By Ochereome Nnanna
SIMPLY put, referendum is giving the people the choice to vote “yes” or “no” to constitutional change or the right to self-determination. It gathered currency after the Second World War, when the imperative of independence (rather than colonial subjugation) and the respect for the human rights of people were adopted by the victorious World Powers (the United States of America, Great Britain, France, the Soviet Union and China).
In 1966 the United Nations enacted the International Convention on Civil and Political Rights (ICCPR) which, by February 2017, had been endorsed by 169 countries, Nigeria included. It mandates signatory member-nations to respect the civil and political rights of its people of which the right to self-determination is a part. Based on this, referendums are regularly held all over the world – developed, developing and backward nations inclusive. Referendums on varied forms of political questions have been held in more than 60 countries. Let us take just four samples.
Former Portuguese colony, East Timor, was an annexed part of Indonesia. Like Singapore which was ignominiously ejected from Malaysia in 1965, East Timor was regarded by Indonesia as a worthless drainpipe on its resources. In August 1999, President Bacharuddin Habibie, asked the United Nations to conduct a referendum to determine where the Timorese people wanted to remain in Indonesia. The Timorese voted by a landslide (344,580 out of 438,968) to leave Malaysia.
Sudan, which has a complexity and history that are similar to those of Nigeria, in January 2011, organised a referendum to decide if the people of South Sudan really wanted the independence which, for decades, they had fought for. When the result came in, 98.83% of the South Sudanese voted for independence, and thus a new country was born.
Also in the United Kingdom (our progenitor country) just three years ago, the Scottish people, who had clamoured for independence for ages were given the opportunity to decide if majority of them wanted out. When the votes tumbled in on 18th September 2014, 55.3% rejected independence, which means Scotland, for now, remains part and parcel of Great Britain.
It is not as if referendum is alien to Nigeria. In 1961, shortly after independence, the people of the British Cameroons (which was seized from Nazi Germany and articulated into the British Nigerian colony after the First War on June 28th 1919) was given the opportunity to choose if they would remain as parts of independent Nigeria. While Northern British Cameroon voted to join Nigeria, the Southern part chose to leave.
I took this sample from Asia, Europe and Africa to show that referendum is as normal and harmless as any other civic, democratic exercise. There were minor skirmishes in Timor and Sudan after their independence but these had nothing to do with the clear choices of the people.
The intendment of referendums is to give a people the right to chose to pursue their destiny within or outside a country without the recourse to armed violence. Even the Biafra agitators, their oft-uncouth rhetoric apart, have submitted to this non-violent instrument of referendum. Why do Nigerians choose to tag the Biafra agitators as the “noisy minority” when a simple referendum will decide their weakness or strength? It is obvious that, should such a referendum reaffirm the faith of majority of those being polled in Nigeria, it would close the chapter on Biafra, at least for the foreseeable future.
Why is it that whenever you mention “self-determination” or “referendum” some Nigerians interpret it as “a declaration of war”? If you look at most of those equating the call for referendum to “war”, it is usually those who believe in their hearts that Nigeria is their personal or regional estate. What they are actually saying is: if you really want this your Biafra, come and fight; you will not get it through referendum. That is a very cowardly talk. How can you, with all the instruments of state coercion at your disposal, challenge a group of unarmed, peaceful agitators for a referendum to an all-out war? Is that how it is done in other countries?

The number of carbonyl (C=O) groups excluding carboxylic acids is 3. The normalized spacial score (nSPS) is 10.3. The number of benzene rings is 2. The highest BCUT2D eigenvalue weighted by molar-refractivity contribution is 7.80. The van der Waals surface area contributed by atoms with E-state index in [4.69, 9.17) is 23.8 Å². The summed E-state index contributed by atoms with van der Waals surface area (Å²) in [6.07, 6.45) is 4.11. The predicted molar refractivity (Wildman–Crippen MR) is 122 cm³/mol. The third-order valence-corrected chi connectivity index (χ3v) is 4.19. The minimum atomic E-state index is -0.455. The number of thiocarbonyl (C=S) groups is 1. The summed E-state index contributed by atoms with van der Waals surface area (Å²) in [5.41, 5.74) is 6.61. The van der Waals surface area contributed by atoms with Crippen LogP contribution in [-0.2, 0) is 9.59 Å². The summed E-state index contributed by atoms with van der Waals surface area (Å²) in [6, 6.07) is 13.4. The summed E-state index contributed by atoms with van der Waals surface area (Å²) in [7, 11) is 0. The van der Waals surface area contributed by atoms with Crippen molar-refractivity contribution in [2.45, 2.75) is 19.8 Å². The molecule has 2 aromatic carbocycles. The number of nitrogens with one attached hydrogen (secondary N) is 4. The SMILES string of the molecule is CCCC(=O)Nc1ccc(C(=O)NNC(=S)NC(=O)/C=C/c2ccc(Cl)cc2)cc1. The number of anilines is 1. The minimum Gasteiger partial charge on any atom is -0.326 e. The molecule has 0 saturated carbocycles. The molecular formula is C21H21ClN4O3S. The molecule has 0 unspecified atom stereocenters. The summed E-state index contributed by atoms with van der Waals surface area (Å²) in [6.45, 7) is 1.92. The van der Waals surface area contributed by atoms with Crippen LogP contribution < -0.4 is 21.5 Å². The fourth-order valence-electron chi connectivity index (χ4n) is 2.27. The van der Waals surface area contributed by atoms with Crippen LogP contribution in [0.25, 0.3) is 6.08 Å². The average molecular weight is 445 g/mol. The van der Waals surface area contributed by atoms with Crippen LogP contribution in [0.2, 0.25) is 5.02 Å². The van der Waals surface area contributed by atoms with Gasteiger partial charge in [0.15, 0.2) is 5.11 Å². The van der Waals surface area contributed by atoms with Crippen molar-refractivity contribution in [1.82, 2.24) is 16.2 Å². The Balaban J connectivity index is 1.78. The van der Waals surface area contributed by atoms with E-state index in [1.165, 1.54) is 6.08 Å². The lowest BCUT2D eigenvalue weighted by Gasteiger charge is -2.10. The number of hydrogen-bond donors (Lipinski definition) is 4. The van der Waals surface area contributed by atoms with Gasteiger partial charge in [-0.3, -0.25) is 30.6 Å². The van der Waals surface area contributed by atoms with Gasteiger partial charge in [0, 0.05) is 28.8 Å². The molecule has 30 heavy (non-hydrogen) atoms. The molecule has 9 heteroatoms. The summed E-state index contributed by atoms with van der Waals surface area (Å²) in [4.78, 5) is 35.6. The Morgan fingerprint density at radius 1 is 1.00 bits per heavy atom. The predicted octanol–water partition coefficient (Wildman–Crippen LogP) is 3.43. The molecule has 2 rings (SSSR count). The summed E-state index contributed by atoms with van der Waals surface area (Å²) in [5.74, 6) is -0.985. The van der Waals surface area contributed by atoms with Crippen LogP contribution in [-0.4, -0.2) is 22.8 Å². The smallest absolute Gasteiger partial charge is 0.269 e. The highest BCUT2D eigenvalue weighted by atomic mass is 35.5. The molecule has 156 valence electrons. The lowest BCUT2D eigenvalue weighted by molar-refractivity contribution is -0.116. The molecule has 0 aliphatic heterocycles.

People who are asking for a referendum are doing so based on a series of dehumanising experiences they have suffered. If you are not willing to address their human rights concerns in order to fully integrate them in the national scheme of things, the only sensible and peaceful thing to do is to grant them a referendum. Malaysia and Indonesia did not want to continue accommodating Singapore and Timor respectively. While Singapore was expelled from Malaysia, Timor was politely given a chance to decide if they wanted to continue to be part of a country that did not really want them, and they chose to go.
The idea of a referendum is the best test of whether Nigerians really want to remain in one country or go their separate ways in peace. It is politically correct to say we want to remain together (without scientific proof) and treasonable to say I want to go. Why not actually put the question? That will surely provide the answer in a way that leaves no one in doubt. But of course, this will not happen.
I still believe that if you give Nigerians a good deal they will choose to stay together. The Nigerian dream remains valid because no other country in the world was given everything without even a single natural obstacle to struggle with. We Nigerians are the only obstacles to the greatness of Nigeria, which is why Nigeria faces the greatest obstacle in the whole world. People come together to overcome natural obstacles and become great, but when the people themselves are the obstacles, their case is virtually irredeemable.
Nigerians must sit down NOW and re-lay the foundation of its nationhood through restructuring. Otherwise, it should allow people who are tired to go in peace and pursue their destinies. Intimidation will take us nowhere.